Chappaqua House

Marcel Breuer originally designed the Chappaqua House and named it the Butterfly House. It was also built in the garden of Museum of Modern Art in 1949 as a house for a family of four. In 1951, it was torn down and rebuilt in Chappaqua. The owner asked KOHN ARCHITECTURE to expand the house for a growing family and renovate the outdated systems. Besides the historic nature of the house design, it also fell within a protected wetlands sanctuary administered by the Audubon Society of New Castle, New York.

The first issue to address was a wetlands mitigation and planting plan within a very sensitive area. The septic system also needed to expand. Kohn successfully designed these plans and got the approval to proceed. This paved the way for the rest of the project to proceed. The client’s main request was to protect the beauty of the wooded lot. They also asked that it be experienced as much as possible, both within and from outside of the house. We did this by providing windows that opened facing the entire back of the property. We built the house  up on a stone base that roots it to the existing site. In the same way as Breuer used existing dramatic stone outcroppings to find the site placement of the house.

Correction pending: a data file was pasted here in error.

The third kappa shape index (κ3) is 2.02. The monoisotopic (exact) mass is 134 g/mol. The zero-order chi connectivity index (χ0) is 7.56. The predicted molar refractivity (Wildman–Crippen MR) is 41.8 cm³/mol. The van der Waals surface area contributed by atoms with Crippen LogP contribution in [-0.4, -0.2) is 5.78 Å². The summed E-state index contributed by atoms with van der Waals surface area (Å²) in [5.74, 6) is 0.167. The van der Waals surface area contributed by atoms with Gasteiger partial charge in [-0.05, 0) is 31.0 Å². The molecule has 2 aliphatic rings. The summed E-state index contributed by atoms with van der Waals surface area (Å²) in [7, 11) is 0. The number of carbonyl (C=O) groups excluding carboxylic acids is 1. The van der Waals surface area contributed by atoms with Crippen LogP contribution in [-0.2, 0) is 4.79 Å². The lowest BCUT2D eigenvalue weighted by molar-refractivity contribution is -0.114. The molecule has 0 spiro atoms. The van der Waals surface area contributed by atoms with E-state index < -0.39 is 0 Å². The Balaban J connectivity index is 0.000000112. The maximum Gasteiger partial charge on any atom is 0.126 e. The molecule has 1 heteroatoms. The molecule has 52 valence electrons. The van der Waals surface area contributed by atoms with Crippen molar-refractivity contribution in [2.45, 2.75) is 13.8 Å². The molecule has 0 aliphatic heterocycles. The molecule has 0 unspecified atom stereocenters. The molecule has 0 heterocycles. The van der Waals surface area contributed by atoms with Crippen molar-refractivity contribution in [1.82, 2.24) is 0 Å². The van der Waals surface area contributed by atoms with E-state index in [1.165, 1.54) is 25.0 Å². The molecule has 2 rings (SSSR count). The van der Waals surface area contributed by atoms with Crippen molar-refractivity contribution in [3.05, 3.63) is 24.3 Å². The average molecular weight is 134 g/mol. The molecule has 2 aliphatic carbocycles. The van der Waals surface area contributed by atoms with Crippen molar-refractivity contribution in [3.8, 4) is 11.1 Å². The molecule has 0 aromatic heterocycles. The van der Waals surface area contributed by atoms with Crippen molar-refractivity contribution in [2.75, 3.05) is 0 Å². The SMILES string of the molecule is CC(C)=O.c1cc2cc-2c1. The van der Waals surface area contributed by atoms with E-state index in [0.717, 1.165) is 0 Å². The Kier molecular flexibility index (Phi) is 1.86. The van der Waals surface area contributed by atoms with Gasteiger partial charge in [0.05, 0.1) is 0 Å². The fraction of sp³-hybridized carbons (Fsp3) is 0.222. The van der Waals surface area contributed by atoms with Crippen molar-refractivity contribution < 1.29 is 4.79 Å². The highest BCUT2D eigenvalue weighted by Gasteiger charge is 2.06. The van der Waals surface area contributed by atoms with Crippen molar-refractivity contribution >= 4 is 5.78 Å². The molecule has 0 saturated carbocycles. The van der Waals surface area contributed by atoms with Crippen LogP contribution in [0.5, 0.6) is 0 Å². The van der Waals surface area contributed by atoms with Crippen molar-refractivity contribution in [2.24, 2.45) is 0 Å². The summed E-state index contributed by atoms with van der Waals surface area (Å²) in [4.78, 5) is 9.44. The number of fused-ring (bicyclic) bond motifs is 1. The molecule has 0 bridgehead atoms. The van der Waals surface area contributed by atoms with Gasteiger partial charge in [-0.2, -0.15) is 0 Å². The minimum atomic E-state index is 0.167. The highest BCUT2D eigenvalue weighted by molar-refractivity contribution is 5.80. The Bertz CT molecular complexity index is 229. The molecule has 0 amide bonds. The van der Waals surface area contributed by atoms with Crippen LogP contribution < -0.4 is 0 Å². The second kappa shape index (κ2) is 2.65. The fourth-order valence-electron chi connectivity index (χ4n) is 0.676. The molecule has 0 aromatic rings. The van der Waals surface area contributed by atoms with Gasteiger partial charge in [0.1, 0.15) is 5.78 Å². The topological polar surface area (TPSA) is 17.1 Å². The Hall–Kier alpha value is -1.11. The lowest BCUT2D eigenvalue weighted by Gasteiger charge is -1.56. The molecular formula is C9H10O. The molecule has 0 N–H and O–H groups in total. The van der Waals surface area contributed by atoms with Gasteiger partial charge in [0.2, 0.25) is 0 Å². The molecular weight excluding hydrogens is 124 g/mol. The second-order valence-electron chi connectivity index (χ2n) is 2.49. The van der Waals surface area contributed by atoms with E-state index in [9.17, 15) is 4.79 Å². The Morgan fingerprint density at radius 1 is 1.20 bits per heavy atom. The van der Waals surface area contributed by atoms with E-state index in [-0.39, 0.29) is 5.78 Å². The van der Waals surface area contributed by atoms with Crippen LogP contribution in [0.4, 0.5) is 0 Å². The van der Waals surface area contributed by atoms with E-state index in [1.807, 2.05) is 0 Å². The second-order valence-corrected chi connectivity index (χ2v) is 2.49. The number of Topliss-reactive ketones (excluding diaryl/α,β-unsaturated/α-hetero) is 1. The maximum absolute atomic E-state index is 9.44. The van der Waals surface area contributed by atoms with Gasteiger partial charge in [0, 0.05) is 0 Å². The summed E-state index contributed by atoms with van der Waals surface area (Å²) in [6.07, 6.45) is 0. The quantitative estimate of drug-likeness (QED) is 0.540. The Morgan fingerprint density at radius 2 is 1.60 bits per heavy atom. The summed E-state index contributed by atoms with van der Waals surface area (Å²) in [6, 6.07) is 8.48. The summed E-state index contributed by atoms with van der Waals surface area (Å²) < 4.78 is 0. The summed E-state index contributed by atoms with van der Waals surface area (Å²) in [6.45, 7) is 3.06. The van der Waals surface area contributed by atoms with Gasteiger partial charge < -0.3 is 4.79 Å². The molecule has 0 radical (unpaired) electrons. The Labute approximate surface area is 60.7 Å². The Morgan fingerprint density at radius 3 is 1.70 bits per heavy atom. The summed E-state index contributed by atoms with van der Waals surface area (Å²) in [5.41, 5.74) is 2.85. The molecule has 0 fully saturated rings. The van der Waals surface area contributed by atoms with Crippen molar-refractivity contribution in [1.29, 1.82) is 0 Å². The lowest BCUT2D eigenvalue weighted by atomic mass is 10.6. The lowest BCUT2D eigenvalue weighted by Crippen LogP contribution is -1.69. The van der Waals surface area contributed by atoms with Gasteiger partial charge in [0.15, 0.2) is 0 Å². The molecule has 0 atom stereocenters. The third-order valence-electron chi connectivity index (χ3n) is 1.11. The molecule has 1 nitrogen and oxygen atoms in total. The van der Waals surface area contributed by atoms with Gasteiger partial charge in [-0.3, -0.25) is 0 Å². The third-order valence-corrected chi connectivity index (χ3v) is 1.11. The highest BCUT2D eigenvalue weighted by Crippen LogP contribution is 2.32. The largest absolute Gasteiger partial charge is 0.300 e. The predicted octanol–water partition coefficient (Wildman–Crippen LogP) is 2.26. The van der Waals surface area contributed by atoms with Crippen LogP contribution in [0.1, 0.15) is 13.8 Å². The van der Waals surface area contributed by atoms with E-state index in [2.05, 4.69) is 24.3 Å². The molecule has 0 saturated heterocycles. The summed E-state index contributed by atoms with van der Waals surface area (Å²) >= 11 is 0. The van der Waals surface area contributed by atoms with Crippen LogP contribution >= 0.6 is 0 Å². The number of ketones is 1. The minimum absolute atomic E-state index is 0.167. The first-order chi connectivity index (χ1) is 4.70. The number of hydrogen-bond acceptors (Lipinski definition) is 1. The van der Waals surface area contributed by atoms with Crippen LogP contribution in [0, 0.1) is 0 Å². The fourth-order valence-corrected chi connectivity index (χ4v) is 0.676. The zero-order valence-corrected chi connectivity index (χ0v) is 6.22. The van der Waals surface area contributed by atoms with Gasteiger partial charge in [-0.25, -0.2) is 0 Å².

We completely retained the main Breuer house to preserve the historic value of the house. The addition reveals itself only when one begins to walk around the house. It includes two new bedrooms, master bedroom and bath, kitchen, dining room, and playroom. It also includes a radiant heated stone floor throughout and an indoor swimming pool in the lower level. The interior and exterior materials are the same materials in the original house. They blend the structures together in a way that both enhances the original and ties the new back to its historic structure. If you need a residential architect, contact Kohn Architecture today. You can also view other projects we did in the past.

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